The initial focus of Sean's wrath is, of course, the now incarcerated cartel boss, Memo Lucero (Geno Silva). For reasons unknowable, he's allowed access to his sworn enemy in prison, repeatedly. Unsurprisingly, Lucero insists he's not responsible for the hit, that indeed, there's a new sheriff in town, called "El Diablo." Mmm-hmmm. Sean buys this story, and heads off into the fray, his voiceover informing us that in order to get guys at the top of the drug trade, "you have to work your way up from the bottom." This ensures that he and his team -- namely, D and their buddy from banger days, Big Sexy (George Sharperson) -- will pursue a series of violent encounters with assorted skuzzy characters, granting the film a familiar boom-boom-boom trajectory.

Among these characters is the redoubtable Pomona Joe (Jeff Kober), whom Sean meets, needless to say, at a strip club. Undercover as a heroin dealer with "major weight" to move, Sean plays cool until he tells a half-naked girl to "get the fuck off my lap." Here, Joe surmises that maybe Sean's a "faggot," at which point Mr. Tough Guy Undercover gets stupid and nearly blows the transaction.

This bad behavior is not enough to clue his teammates that Sean's "on the edge," though his haunted face and red eyes certainly suggest this much. And so, a few scenes later, Sean wreaks havoc during a supposed buy. When the mark boasts that he was the one assigned to shoot some DEA agent's "stupid bitch wife," Sean beats him to death, ferociously, initiating a horrific shootout that leaves three agents and several bad guys dead -- a calamity emphasized by the camera craning out to show the pavement mural on which they all stand, a huge, colorful face. Surrounded by bodies, Sean stands in an eye's pupil, at once target and shooter, victim and psycho killer.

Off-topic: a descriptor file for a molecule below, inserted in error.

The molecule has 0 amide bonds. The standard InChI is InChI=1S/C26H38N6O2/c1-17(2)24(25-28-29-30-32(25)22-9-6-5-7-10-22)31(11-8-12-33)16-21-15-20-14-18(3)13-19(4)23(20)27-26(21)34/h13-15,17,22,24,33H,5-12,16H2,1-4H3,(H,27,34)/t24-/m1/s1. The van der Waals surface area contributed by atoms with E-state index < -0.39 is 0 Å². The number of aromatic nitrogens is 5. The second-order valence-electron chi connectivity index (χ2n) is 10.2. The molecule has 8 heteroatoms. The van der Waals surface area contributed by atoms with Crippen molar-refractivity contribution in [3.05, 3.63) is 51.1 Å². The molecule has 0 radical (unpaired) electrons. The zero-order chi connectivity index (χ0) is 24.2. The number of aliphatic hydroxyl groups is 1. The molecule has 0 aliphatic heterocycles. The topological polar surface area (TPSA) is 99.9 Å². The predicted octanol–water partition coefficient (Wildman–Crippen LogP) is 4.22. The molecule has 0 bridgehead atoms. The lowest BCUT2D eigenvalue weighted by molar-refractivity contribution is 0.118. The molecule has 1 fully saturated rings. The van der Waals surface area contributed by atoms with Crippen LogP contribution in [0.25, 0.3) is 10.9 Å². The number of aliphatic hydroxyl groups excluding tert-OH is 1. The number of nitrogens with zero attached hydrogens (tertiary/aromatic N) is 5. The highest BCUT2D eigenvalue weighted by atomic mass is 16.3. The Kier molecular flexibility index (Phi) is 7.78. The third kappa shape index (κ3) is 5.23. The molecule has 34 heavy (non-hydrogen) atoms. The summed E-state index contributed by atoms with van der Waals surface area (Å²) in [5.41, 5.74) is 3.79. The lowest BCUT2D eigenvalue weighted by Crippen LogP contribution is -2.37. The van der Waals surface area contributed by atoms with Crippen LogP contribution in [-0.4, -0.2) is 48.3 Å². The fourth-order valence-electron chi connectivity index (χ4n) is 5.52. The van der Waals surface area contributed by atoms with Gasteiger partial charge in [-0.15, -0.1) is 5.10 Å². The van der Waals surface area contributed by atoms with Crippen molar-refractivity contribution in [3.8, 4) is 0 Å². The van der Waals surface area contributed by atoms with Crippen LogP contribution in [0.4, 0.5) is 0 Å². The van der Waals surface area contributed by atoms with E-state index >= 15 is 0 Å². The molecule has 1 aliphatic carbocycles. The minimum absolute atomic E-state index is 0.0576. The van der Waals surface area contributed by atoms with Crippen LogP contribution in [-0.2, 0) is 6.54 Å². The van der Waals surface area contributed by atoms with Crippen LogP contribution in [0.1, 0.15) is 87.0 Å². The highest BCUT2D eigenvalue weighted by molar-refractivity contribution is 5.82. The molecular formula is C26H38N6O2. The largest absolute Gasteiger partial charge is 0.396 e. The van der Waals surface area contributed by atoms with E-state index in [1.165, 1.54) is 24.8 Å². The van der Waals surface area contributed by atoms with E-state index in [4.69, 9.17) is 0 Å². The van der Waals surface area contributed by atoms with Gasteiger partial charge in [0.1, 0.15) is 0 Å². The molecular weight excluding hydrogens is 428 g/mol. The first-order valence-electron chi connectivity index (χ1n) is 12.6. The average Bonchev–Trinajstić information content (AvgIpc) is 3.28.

Such extravagant imagery makes the film look more exciting than it is. The human equivalent of this hyperbole is Timothy Olyphant's Hollywood Jack. Ostensibly the owner of a Beverly Hills tanning salon, Jack is really a dealer and remarkably ruthless killer ("remarkably" even in this crowd). Especially helpful to the film, Jack has style to burn. He first appears in a slick powder blue ensemble, right down to his blue suede loafers, featured in portentous close-up as he steps from his silver Porsche.

Jack brings a bit of welcome speed and pizzazz to the proceedings, fragments of buzzy antidote to Sean's ponderous sense of purpose. When Sean announces that he's been fingered by a junkie named Overdose (Malieek Straughter), Jack waits a perfect beat before he sniggers, "There's a human being called Overdose?" Or again, when he's getting off a plane and must explain the results of a severe beating (courtesy of Sean) to his Mexican connections, Jack shrugs and says, "Turbulencia!"